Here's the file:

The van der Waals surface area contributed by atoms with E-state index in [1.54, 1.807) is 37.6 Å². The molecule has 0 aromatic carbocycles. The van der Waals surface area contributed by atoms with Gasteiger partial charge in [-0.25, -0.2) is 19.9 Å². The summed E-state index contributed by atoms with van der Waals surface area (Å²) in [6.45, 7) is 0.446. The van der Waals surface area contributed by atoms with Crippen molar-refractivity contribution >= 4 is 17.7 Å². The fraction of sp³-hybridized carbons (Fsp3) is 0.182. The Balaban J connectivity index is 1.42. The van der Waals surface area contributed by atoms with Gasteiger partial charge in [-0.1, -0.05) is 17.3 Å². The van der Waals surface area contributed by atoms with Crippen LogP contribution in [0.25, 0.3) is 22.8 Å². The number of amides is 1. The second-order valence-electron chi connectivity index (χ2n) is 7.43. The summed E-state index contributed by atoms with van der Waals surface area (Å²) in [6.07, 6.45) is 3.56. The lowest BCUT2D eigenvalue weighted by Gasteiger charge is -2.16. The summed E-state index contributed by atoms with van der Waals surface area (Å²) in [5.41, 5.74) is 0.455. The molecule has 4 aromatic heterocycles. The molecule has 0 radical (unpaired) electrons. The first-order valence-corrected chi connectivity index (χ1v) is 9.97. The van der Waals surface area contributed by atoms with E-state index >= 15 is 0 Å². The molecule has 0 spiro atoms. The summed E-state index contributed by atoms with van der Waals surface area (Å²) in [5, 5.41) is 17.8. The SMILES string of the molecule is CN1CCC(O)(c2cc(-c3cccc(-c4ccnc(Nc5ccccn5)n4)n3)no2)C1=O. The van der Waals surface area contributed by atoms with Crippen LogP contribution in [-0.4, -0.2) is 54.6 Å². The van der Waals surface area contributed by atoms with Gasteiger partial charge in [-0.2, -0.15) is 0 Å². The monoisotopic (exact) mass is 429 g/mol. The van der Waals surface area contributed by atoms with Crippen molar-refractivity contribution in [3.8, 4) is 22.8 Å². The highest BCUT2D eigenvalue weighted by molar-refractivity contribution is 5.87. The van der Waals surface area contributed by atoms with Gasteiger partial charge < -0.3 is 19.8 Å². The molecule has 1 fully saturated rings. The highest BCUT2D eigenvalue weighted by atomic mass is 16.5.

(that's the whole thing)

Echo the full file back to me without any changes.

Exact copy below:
The van der Waals surface area contributed by atoms with E-state index in [1.54, 1.807) is 37.6 Å². The molecule has 0 aromatic carbocycles. The van der Waals surface area contributed by atoms with Gasteiger partial charge in [-0.25, -0.2) is 19.9 Å². The summed E-state index contributed by atoms with van der Waals surface area (Å²) in [6.45, 7) is 0.446. The van der Waals surface area contributed by atoms with Crippen molar-refractivity contribution >= 4 is 17.7 Å². The fraction of sp³-hybridized carbons (Fsp3) is 0.182. The Balaban J connectivity index is 1.42. The van der Waals surface area contributed by atoms with Gasteiger partial charge in [-0.1, -0.05) is 17.3 Å². The van der Waals surface area contributed by atoms with Crippen LogP contribution in [0.25, 0.3) is 22.8 Å². The number of amides is 1. The second-order valence-electron chi connectivity index (χ2n) is 7.43. The summed E-state index contributed by atoms with van der Waals surface area (Å²) in [6.07, 6.45) is 3.56. The lowest BCUT2D eigenvalue weighted by Gasteiger charge is -2.16. The summed E-state index contributed by atoms with van der Waals surface area (Å²) in [5.41, 5.74) is 0.455. The molecule has 4 aromatic heterocycles. The molecule has 0 radical (unpaired) electrons. The first-order valence-corrected chi connectivity index (χ1v) is 9.97. The van der Waals surface area contributed by atoms with E-state index >= 15 is 0 Å². The molecule has 0 spiro atoms. The summed E-state index contributed by atoms with van der Waals surface area (Å²) in [5, 5.41) is 17.8. The SMILES string of the molecule is CN1CCC(O)(c2cc(-c3cccc(-c4ccnc(Nc5ccccn5)n4)n3)no2)C1=O. The van der Waals surface area contributed by atoms with Crippen LogP contribution in [-0.4, -0.2) is 54.6 Å². The van der Waals surface area contributed by atoms with Gasteiger partial charge in [-0.2, -0.15) is 0 Å². The monoisotopic (exact) mass is 429 g/mol. The van der Waals surface area contributed by atoms with Crippen molar-refractivity contribution in [3.8, 4) is 22.8 Å². The highest BCUT2D eigenvalue weighted by molar-refractivity contribution is 5.87. The van der Waals surface area contributed by atoms with Gasteiger partial charge < -0.3 is 19.8 Å². The molecule has 1 fully saturated rings. The highest BCUT2D eigenvalue weighted by atomic mass is 16.5.